Saturday, June 06, 2015

The D&D Thirty Day Challenge, Day 3: Favorite PC Class

In 1st edition Advanced Dungeons & Dragons Players Handbook, on page 24, it is stated:

"No more than three rangers may work operate together at any time." 

If my memory serves me right, the intention of this rule by Gygax, et. al, is that since rangers are on the fringes of civilization protecting the settled lands from beasts and even worse, they tend to operate with no one to count on but themselves. There is something very adventurous and alluring to that idea. 

To all you ranger apprentices, (see what I did there?) since you are going to be out there in the wilds all by yourself with only two other possible rangers to give you a hand, you need to train hard. Cleaving bugbear skulls asunder with that bastard sword and knocking arrows repetitively as you hastily move from the cover of a hundred-or-so year old Spruce to the concealment of brambles and underbrush, all the while as you are under attack by a volley of arrows let loose by a patrol of savage gnolls, takes a certain level of fitness. Here is your workout to prepare:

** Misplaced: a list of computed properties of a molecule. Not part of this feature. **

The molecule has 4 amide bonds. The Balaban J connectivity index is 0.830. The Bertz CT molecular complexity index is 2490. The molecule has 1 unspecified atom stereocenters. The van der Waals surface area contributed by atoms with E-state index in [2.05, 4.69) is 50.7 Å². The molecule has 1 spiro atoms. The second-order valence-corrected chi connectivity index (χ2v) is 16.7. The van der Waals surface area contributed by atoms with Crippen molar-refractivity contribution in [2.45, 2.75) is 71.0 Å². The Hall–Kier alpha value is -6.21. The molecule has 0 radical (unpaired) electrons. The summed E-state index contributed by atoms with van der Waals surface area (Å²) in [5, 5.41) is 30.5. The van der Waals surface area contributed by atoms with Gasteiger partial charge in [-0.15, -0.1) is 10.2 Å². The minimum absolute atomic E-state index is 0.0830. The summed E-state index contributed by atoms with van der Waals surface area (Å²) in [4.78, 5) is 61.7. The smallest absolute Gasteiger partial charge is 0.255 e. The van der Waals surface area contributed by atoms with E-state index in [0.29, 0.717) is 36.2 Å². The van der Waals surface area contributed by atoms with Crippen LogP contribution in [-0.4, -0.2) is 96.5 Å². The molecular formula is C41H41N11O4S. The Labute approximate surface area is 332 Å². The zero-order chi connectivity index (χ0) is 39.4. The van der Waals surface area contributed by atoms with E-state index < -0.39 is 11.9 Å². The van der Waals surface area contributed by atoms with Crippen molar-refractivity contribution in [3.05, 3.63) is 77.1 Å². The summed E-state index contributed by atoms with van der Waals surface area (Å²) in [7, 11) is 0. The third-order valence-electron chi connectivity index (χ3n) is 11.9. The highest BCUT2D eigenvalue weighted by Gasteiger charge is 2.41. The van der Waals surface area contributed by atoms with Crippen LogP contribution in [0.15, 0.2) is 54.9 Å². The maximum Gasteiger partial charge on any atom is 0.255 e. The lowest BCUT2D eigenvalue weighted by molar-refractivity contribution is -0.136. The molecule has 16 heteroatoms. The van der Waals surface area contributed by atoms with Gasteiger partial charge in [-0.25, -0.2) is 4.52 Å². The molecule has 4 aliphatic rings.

The ranger is my favorite class. There is something appealing about being the shield between the wilderlands and the populated villages, towns, and cities; wandering the wilderness seeking vermin to exterminate. I like fighters, as well, but to me, the ranger stands out as a proper specialist. Aragorn is most likely one of the main ancestors for the D&D ranger, as disputed by D&D geeks across the internet. No matter. He is a good example and good inspiration for the class, at least in his appearances in "Fellowship of the Ring."  

Serving as a mcguffin since 1954 A.D./ Shire Reckoning 1418 
I think what I like the most about the ranger, and in particular the 1st edition ranger, is their surprise ability. In the absence of a Perception/Spot Hidden skill check that many modern RPGs frequently use, the "X chance in 6" is a fast and simple way to determine if an ambush is successful. "Rangers surprise (q.v.) opponents 50% of the time (d6, score 1 through 3) and are themselves surprised only 16 1/3% of the time (d6, score 1)." In the 1st edition game, that is a significant benefit to have. 


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